Happylab is a French non-profit organization dedicated to the collection and dissemination of various expertises – philosophy, psychology, sociology, neuroscience and art – around the unique topic of happiness. Their mission is to raise France as the happiest country in the world. The organization provides conferences, forums and workshops for businesses in several cities, as well as a magazine and videos, all aiming to discuss and share around the topic. Every month they receive a happiness expert who presents their method, their book and their personal background. Happylab cafés are a free opportunity to meet people and learn about disciplines of well-being.
France France, December 2011

Business & Marketing guidelines

1

To appear as a happy brand, employ good old-fashioned charm: use a carefully tailored tone of voice showing that your brand owner is ‘human’.

2

When you connect with consumers by promising happiness, consider that happiness doesn’t mean the same thing to everyone. Where one consumer’s face might twinkle with excitement, another’s face could exude calm contentment. These two experiences play out in the choices each individual will make.

3

Seize the occasion to convey positive values, principles and ideals, either in your corporate standards or in your communication campaigns.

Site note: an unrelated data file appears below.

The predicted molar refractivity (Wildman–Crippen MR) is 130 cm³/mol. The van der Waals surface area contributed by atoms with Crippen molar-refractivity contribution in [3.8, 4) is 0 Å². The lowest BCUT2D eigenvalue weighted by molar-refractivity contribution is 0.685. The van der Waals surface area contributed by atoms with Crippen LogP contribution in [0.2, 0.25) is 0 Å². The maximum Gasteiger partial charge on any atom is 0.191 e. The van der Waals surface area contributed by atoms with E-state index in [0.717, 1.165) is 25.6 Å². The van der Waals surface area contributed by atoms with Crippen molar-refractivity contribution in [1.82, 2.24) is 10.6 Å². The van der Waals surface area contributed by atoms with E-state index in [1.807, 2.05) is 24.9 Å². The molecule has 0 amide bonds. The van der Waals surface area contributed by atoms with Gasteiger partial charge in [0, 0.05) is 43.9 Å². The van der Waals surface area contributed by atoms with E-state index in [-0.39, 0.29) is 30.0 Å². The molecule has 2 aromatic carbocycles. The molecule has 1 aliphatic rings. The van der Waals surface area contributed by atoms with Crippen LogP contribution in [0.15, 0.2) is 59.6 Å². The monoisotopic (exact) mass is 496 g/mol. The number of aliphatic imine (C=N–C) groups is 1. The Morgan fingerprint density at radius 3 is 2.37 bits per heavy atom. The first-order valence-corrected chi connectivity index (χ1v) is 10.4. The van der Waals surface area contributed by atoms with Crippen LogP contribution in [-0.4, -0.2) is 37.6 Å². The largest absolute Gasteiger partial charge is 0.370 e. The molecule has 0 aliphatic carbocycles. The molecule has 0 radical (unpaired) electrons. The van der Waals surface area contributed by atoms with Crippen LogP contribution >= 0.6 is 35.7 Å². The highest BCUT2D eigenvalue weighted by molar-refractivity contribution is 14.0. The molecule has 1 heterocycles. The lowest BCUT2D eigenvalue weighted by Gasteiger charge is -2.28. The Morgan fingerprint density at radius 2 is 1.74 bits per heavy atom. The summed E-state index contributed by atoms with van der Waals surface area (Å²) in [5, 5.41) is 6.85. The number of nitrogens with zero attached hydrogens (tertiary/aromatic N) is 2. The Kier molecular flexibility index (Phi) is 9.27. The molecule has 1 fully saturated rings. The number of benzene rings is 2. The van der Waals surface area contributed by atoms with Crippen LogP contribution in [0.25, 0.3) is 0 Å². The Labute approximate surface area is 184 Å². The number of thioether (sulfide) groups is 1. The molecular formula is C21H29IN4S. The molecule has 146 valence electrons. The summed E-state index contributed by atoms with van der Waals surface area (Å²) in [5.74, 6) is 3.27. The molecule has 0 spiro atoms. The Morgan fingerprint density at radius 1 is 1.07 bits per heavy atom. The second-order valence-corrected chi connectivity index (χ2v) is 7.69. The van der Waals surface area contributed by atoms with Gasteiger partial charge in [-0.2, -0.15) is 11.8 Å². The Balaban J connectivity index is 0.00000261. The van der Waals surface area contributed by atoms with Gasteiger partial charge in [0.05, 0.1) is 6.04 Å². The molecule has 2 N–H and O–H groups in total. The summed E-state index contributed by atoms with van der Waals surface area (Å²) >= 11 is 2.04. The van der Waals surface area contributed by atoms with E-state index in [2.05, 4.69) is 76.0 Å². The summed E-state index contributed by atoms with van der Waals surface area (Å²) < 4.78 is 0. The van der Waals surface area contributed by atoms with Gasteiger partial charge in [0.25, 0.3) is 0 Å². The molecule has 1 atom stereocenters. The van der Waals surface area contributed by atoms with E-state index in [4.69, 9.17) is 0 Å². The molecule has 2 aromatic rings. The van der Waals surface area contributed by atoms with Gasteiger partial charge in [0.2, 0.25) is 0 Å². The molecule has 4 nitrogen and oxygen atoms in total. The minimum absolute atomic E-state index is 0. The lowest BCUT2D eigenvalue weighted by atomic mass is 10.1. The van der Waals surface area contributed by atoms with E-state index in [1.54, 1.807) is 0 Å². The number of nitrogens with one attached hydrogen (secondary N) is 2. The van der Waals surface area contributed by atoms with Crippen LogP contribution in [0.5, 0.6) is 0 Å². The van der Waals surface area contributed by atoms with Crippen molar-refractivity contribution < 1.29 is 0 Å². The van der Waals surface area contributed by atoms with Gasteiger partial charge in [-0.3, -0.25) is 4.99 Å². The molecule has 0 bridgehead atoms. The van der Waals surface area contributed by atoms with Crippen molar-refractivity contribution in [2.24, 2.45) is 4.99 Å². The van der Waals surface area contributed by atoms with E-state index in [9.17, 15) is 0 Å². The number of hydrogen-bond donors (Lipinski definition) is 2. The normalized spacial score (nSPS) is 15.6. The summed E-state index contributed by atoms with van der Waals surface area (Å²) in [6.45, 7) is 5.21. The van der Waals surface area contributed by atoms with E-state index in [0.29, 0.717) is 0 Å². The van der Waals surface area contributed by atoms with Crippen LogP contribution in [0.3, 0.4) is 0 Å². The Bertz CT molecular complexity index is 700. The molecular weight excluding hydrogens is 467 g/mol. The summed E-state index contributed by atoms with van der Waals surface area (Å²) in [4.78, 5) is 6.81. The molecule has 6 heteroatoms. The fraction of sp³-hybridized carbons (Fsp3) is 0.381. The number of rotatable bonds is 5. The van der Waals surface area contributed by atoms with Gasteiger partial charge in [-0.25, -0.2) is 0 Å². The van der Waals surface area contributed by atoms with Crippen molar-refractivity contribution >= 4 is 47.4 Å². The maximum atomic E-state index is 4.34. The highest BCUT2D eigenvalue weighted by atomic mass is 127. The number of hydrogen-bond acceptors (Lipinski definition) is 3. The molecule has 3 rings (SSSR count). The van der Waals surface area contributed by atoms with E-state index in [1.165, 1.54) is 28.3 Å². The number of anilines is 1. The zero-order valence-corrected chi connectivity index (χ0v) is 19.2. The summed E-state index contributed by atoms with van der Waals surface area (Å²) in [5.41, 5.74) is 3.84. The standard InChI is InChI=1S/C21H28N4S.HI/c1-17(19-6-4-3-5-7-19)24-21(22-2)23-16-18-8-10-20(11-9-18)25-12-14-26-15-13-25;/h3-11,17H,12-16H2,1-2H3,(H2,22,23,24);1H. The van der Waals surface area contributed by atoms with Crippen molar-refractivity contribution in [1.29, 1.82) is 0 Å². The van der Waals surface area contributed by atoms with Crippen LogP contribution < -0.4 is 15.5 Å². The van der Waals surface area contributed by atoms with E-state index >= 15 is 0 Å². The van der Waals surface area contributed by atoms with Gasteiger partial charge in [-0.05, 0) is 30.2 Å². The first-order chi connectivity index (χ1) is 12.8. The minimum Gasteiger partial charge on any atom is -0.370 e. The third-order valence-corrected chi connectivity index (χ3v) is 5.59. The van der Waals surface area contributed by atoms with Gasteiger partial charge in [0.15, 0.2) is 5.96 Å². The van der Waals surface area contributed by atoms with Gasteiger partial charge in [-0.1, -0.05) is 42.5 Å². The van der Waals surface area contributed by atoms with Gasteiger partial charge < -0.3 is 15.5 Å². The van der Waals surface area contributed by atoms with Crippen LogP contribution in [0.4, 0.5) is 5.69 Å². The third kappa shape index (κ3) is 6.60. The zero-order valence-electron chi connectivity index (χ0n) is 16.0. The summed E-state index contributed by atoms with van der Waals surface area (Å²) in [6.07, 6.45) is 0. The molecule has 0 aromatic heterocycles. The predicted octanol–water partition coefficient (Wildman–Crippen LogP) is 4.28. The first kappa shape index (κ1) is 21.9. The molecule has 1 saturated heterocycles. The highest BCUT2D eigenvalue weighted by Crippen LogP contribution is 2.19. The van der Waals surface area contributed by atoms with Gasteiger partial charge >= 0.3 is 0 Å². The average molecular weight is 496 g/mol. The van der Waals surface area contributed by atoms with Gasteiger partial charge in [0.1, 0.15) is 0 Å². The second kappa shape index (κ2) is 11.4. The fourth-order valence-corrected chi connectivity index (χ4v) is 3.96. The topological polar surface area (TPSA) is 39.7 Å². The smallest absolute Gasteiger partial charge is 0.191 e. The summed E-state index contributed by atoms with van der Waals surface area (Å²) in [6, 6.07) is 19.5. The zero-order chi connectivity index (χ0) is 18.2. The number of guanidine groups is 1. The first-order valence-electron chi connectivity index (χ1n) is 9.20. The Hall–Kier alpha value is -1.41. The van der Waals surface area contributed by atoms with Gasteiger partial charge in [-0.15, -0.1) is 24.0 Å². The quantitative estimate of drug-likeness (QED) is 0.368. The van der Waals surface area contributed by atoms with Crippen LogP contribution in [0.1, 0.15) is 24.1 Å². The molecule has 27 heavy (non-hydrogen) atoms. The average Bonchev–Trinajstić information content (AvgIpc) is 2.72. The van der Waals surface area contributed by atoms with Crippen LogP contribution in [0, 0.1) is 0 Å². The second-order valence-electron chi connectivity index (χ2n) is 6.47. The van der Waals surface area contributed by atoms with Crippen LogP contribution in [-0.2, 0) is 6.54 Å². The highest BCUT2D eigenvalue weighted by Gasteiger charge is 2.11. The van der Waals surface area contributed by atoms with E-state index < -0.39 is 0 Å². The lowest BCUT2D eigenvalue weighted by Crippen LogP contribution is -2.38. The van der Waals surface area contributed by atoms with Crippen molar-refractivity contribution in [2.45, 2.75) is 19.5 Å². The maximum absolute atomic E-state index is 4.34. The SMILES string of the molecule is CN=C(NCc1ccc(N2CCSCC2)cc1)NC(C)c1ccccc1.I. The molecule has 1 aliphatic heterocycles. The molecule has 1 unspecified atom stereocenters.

4

Bear in mind that each consumer’s meaning of happiness influences the act of purchase, with everything from the music they listen to, and the type of tea they drink to the brand of water they buy. Consumers who are more focused on the future choose “exciting” products whereas more present-focused participants tend to choose calming brands and products.

Summary

  • In a society with so many economic difficulties, reasons to get out of reality are in high demand. Millennials are hooked on a certain optimism, since they know they can find the positive aspect of almost any situation.
  • This generation is as much concerned about family or friends or making the world better as about how much money they make.
  • According to the PWC’s ‘Managing Tomorrows People’ study, 95% of Millennials said a work/life balance is important to them.
  • A cultural fascination with happiness is at the core of books, movies, art exhibitions and ad campaigns dedicated to the topic, coming from a community in search of inspiration.

Experts that we recommend

florence-servan-schreiber Florence Servan-Schreiber
French writer & author of book 3 kifs par jour (Marabout, 2011)
johanna-moodstep Johanna Moodstep
Founder of non-profit organization Happy Lab
mark-williamson Mark Williamson
Director of American movement Action for Happiness